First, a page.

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Cholelithiasis: Nursing

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Cholelithiasis refers to the presence of gallstones, or calculi, in the gallbladder as a result of precipitation of bile components, such as cholesterol and bilirubin.

Now, let’s quickly review some anatomy and physiology of the hepatobiliary system, which is made of the liver, gallbladder, and bile ducts. The liver is in charge of producing bile, which is mostly made up of bile salts and acids, cholesterol, phospholipids, proteins, bilirubin and small amounts of various other compounds, like water, electrolytes, and bicarbonate.

Then, bile flows out of the liver through the hepatic ducts towards the gallbladder, where it’s stored. Now, eating fatty foods stimulates the cells in the small intestine to secrete cholecystokinin into the bloodstream.

Cholecystokinin, in turn, stimulates the gallbladder contraction, causing it to release bile through the cystic duct, then the common bile duct, and ultimately into the duodenum. Once in the duodenum, bile acts as a fat emulsifier, which essentially helps to digest lipids from food into small micelles, making them easier to absorb.

Now, gallstone formation is caused by precipitation of bile components, such as cholesterol and bilirubin, respectively leading to the formation of cholesterol gallstones and pigment gallstones.

That being said, the main risk factors for cholesterol gallstones include being assigned female at birth, pregnancy, and oral contraceptive pills are associated with higher estrogen levels, which then increases cholesterol synthesis in the liver. Other common risk factors include obesity and a high cholesterol diet; as well as increasing age, especially after 40. These can be remembered by the 3 Os for stooones, so ovulating, obesity, and older.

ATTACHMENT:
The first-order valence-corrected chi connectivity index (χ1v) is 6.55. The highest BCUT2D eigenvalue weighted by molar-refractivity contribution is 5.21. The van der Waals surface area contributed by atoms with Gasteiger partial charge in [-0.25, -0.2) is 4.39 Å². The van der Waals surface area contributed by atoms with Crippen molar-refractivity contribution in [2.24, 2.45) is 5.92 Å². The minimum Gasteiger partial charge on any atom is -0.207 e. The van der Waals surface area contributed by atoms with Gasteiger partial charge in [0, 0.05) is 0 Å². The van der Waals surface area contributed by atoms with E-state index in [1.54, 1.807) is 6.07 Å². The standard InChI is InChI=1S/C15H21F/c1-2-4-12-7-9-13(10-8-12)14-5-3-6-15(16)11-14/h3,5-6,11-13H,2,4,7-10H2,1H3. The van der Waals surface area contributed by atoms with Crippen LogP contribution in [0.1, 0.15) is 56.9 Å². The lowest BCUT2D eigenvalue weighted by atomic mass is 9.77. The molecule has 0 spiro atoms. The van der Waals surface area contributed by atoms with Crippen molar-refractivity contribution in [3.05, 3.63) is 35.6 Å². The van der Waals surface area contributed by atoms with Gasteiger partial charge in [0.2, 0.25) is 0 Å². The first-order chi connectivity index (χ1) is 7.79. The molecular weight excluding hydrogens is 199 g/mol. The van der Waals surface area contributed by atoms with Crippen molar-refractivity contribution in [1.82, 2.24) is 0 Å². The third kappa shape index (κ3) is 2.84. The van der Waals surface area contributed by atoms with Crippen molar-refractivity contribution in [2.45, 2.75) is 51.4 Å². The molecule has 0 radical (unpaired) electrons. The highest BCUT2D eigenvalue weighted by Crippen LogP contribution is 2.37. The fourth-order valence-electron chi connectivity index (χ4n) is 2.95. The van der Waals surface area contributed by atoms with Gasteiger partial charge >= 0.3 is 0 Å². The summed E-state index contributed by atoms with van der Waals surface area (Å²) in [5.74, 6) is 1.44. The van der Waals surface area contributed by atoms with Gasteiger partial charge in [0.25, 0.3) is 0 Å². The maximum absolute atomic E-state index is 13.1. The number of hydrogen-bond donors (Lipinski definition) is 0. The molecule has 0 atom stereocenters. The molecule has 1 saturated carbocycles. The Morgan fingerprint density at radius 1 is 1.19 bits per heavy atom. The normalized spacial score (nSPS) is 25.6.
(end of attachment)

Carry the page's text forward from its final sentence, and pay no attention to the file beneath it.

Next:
Next, anything affecting the terminal ileum, like Crohn’s disease, or ileal resection, can reduce the reabsorption of bile acids into the circulation and back to the liver, increasing the risk of cholelithiasis. In addition, gallbladder stasis, or inactivity, has also been linked to gallstone formation. Risk factors for that include pregnancy and oral contraceptives, since progesterone also slows gallbladder emptying; and prolonged parenteral nutrition, which decreases cholecystokinin release and leads to biliary stasis.

On the other hand, risk factors for pigment gallstones include conditions that cause extravascular hemolysis, such as sickle cell anemia. In these situations, an increased rate of red blood cells metabolism leads to higher levels of bilirubin in the blood, which then passes on to the biliary tract. Other risk factors include conditions like cirrhosis, and cystic fibrosis.

Alright so, cholesterol gallstones are formed when the bile becomes supersaturated with cholesterol. This means that there’s so much cholesterol that the bile salts and phospholipids can’t hold anymore in solution. As a result, cholesterol precipitates, forming solid cholesterol monohydrate crystals.

In addition to cholesterol supersaturation, there’s biliary stasis due to mucus hypomotility, and hypersecretion in the gallbladder. In this environment, more cholesterol is added to existing crystals, leading to the formation of gallstones.

On the other hand, pigment gallstones are formed when there’s a concentration of unconjugated bilirubin in the bile that is higher than normal. These will bind to calcium ions and precipitate into calcium bilirubinate.

Now, these gallstones can either remain in the gallbladder, or move out and get lodged in a duct along their way, obstructing its bile flow. If the gallstone obstructs the cystic duct, this can lead to serious complications like acute cholecystitis, or inflammation of the gallbladder due to bile buildup. If the gallstone gets lodged further down in the common bile duct, this also blocks the flow of bile from the liver, which is known as cholestasis.